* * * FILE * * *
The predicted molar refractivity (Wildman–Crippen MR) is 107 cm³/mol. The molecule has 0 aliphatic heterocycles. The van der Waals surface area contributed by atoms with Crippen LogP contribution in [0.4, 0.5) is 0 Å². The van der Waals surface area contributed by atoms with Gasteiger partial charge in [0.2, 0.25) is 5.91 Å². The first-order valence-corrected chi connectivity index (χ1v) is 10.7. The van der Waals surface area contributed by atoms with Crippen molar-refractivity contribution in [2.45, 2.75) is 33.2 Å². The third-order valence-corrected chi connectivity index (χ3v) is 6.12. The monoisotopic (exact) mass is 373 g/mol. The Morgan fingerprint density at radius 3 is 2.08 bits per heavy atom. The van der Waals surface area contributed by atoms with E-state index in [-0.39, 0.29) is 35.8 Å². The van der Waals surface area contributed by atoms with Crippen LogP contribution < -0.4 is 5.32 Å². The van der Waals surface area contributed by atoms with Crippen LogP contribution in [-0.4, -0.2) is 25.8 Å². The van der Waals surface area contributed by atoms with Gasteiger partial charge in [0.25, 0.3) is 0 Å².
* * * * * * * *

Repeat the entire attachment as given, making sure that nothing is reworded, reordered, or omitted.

The predicted molar refractivity (Wildman–Crippen MR) is 107 cm³/mol. The molecule has 0 aliphatic heterocycles. The van der Waals surface area contributed by atoms with Crippen LogP contribution in [0.4, 0.5) is 0 Å². The van der Waals surface area contributed by atoms with Gasteiger partial charge in [0.2, 0.25) is 5.91 Å². The first-order valence-corrected chi connectivity index (χ1v) is 10.7. The van der Waals surface area contributed by atoms with Crippen molar-refractivity contribution in [2.45, 2.75) is 33.2 Å². The third-order valence-corrected chi connectivity index (χ3v) is 6.12. The monoisotopic (exact) mass is 373 g/mol. The Morgan fingerprint density at radius 3 is 2.08 bits per heavy atom. The van der Waals surface area contributed by atoms with E-state index in [-0.39, 0.29) is 35.8 Å². The van der Waals surface area contributed by atoms with Crippen LogP contribution < -0.4 is 5.32 Å². The van der Waals surface area contributed by atoms with Crippen LogP contribution in [-0.4, -0.2) is 25.8 Å². The van der Waals surface area contributed by atoms with Gasteiger partial charge in [0.25, 0.3) is 0 Å².